Loaded Gun Found in Student Locker Causes Concern and Raises Questions About Metal Detectors in Schools

Three students were arrested in Ellensburg High School in Ellensburg, Washington after school officials acted promptly and notified police when they received information about the weapon from a student. As is common in this type of situation, some parents raised issues about how the weapon was brought undetected onto campus and wondered if metal detectors were needed.

I recently had discussions on this topic with a school superintendent from a small rural school district in a community with a violent crime rate far below the national average. I told him that I did not think that metal detection would be appropriate for his district unless they began recovering weapons from students on a regular basis or surveys of students indicated they were having an increase in weapons being carried to school. A recent independent safety, security, climate, culture and emergency preparedness assessment indicates an unusually low threat level from violent crime. The district rarely has a fight, bomb threat or even a parent cursing out a school employee. While other areas of improvement were identified, the types of weapons violence that metal detectors are most effective in addressing such as those that do not involve a targeted act of violence (commonly also referred to as an active shooter) do not appear to be a high risk.

While I have extensive first-hand experience implementing and evaluating a number of school district metal detection programs and have seen how effective they can be, most school districts are not prepared to properly fund entry point metal detection programs which often cost between $250,000 and $500,000 per school site per year to maintain an effective program that is unlikely to be defeated by a motivated student of average intelligence. I have never conducted an evaluation of an entry point metal detection program in a K-12 school district where I could not get a gun into a school (outside my own district).  Though we help our clients identify and correct these gaps, they do pose some significant challenges.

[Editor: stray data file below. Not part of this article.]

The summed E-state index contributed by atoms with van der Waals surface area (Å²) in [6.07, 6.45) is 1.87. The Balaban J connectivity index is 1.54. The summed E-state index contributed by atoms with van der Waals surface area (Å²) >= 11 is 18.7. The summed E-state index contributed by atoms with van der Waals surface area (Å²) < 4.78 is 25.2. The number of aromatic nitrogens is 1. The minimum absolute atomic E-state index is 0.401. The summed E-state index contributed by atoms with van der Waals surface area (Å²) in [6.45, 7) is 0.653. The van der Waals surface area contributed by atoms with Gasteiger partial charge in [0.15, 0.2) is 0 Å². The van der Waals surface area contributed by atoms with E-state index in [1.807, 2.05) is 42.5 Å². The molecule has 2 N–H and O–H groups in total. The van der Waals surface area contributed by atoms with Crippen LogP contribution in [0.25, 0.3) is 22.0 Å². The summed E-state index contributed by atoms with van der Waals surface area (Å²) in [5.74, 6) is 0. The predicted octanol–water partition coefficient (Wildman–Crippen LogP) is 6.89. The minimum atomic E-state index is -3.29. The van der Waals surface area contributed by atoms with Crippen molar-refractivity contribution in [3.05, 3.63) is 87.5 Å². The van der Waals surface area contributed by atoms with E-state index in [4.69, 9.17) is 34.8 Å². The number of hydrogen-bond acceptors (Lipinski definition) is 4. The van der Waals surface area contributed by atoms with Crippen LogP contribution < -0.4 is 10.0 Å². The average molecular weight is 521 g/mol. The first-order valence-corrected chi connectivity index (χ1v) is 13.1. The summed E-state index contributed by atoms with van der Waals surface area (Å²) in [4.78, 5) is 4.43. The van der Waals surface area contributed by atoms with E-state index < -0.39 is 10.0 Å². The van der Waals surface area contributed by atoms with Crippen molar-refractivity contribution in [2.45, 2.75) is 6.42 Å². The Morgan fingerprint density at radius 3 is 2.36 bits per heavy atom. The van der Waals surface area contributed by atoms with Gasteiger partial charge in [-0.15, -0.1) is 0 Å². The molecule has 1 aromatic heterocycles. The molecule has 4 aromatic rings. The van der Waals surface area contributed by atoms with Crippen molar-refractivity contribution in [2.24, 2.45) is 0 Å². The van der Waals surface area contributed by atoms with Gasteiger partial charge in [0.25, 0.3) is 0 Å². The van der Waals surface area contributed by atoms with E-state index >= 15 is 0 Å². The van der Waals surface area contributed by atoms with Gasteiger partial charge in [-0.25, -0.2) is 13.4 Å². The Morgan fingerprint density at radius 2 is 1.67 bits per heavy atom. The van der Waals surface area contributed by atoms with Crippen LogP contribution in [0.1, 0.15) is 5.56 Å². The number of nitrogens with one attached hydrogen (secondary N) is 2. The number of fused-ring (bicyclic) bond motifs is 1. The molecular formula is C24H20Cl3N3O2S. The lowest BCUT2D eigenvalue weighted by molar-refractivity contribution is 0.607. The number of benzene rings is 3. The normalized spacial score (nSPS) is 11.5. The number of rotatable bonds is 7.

Random, surprise metal detection – first developed and implemented in the early 1990’s in the Bibb County Public School System in Macon, Georgia – is a more practical option for many non-public schools and public school districts that do have higher risk levels. This was one of the primary approaches that helped Bibb County Public Schools reduce student weapons violations by 90% over the course of ten years.

Problems with weapons in schools are of concern to schools in the U.S., Canada, Europe, Africa, Australia and even countries like China which typically execute anyone caught with a firearm or even ammunition. At the same time, the problem of weapons in schools is a fairly complex issue with no “silver bullet”. Strategies should be locally tailored and related to the risks, realities and resources in each community. Though many people who have never actually screened students with metal detectors and security X-ray equipment think that entry point metal detection is simply a matter of buying and installing equipment, a trip through airport security can help put things into context.

Michael Dorn

Michael Dorn

Michael Dorn serves as the Executive Director of Safe Havens International, a non-profit school safety center. The author of 27 books on school safety, Michael’s campus safety work has taken him to 11 countries over the past 34 years.
Michael Dorn
About Michael Dorn

Michael Dorn serves as the Executive Director of Safe Havens International, a non-profit school safety center. The author of 27 books on school safety, Michael’s campus safety work has taken him to 11 countries over the past 34 years.